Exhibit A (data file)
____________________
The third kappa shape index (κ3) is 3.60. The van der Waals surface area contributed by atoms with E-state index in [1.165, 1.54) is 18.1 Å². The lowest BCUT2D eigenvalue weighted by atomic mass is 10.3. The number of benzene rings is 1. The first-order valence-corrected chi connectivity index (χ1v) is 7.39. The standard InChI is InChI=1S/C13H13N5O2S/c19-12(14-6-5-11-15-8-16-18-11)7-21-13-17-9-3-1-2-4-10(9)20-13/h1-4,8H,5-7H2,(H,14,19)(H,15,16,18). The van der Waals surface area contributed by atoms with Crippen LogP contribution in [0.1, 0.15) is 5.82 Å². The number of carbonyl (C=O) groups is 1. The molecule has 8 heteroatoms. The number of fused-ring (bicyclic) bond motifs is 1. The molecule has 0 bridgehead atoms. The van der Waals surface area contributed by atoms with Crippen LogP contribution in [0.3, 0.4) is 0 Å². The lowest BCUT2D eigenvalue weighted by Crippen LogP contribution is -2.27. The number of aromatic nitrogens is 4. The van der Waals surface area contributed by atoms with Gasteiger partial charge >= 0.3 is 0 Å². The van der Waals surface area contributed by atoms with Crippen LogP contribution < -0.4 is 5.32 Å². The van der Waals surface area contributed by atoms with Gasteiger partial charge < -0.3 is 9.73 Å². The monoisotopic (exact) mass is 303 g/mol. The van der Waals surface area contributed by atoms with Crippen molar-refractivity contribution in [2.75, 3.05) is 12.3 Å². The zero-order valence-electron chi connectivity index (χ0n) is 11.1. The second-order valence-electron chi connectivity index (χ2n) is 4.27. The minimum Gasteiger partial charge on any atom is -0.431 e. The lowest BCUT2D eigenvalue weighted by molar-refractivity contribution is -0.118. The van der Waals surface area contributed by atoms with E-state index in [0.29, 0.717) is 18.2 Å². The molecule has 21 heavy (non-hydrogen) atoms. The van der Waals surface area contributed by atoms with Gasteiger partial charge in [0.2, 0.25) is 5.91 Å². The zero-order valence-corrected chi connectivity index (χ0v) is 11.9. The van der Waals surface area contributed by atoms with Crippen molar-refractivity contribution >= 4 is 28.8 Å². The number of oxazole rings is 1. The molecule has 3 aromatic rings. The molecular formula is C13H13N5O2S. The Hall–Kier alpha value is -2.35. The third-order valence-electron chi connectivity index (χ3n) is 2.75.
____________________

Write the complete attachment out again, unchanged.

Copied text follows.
The third kappa shape index (κ3) is 3.60. The van der Waals surface area contributed by atoms with E-state index in [1.165, 1.54) is 18.1 Å². The lowest BCUT2D eigenvalue weighted by atomic mass is 10.3. The number of benzene rings is 1. The first-order valence-corrected chi connectivity index (χ1v) is 7.39. The standard InChI is InChI=1S/C13H13N5O2S/c19-12(14-6-5-11-15-8-16-18-11)7-21-13-17-9-3-1-2-4-10(9)20-13/h1-4,8H,5-7H2,(H,14,19)(H,15,16,18). The van der Waals surface area contributed by atoms with Crippen LogP contribution in [0.1, 0.15) is 5.82 Å². The number of carbonyl (C=O) groups is 1. The molecule has 8 heteroatoms. The number of fused-ring (bicyclic) bond motifs is 1. The molecule has 0 bridgehead atoms. The van der Waals surface area contributed by atoms with Crippen LogP contribution in [0.3, 0.4) is 0 Å². The lowest BCUT2D eigenvalue weighted by Crippen LogP contribution is -2.27. The number of aromatic nitrogens is 4. The van der Waals surface area contributed by atoms with Gasteiger partial charge >= 0.3 is 0 Å². The van der Waals surface area contributed by atoms with Crippen LogP contribution < -0.4 is 5.32 Å². The van der Waals surface area contributed by atoms with Gasteiger partial charge < -0.3 is 9.73 Å². The monoisotopic (exact) mass is 303 g/mol. The van der Waals surface area contributed by atoms with Crippen molar-refractivity contribution in [2.75, 3.05) is 12.3 Å². The zero-order valence-electron chi connectivity index (χ0n) is 11.1. The second-order valence-electron chi connectivity index (χ2n) is 4.27. The minimum Gasteiger partial charge on any atom is -0.431 e. The lowest BCUT2D eigenvalue weighted by molar-refractivity contribution is -0.118. The van der Waals surface area contributed by atoms with E-state index in [0.29, 0.717) is 18.2 Å². The molecule has 21 heavy (non-hydrogen) atoms. The van der Waals surface area contributed by atoms with Gasteiger partial charge in [0.2, 0.25) is 5.91 Å². The zero-order valence-corrected chi connectivity index (χ0v) is 11.9. The van der Waals surface area contributed by atoms with Crippen molar-refractivity contribution >= 4 is 28.8 Å². The number of oxazole rings is 1. The molecule has 3 aromatic rings. The molecular formula is C13H13N5O2S. The Hall–Kier alpha value is -2.35. The third-order valence-electron chi connectivity index (χ3n) is 2.75.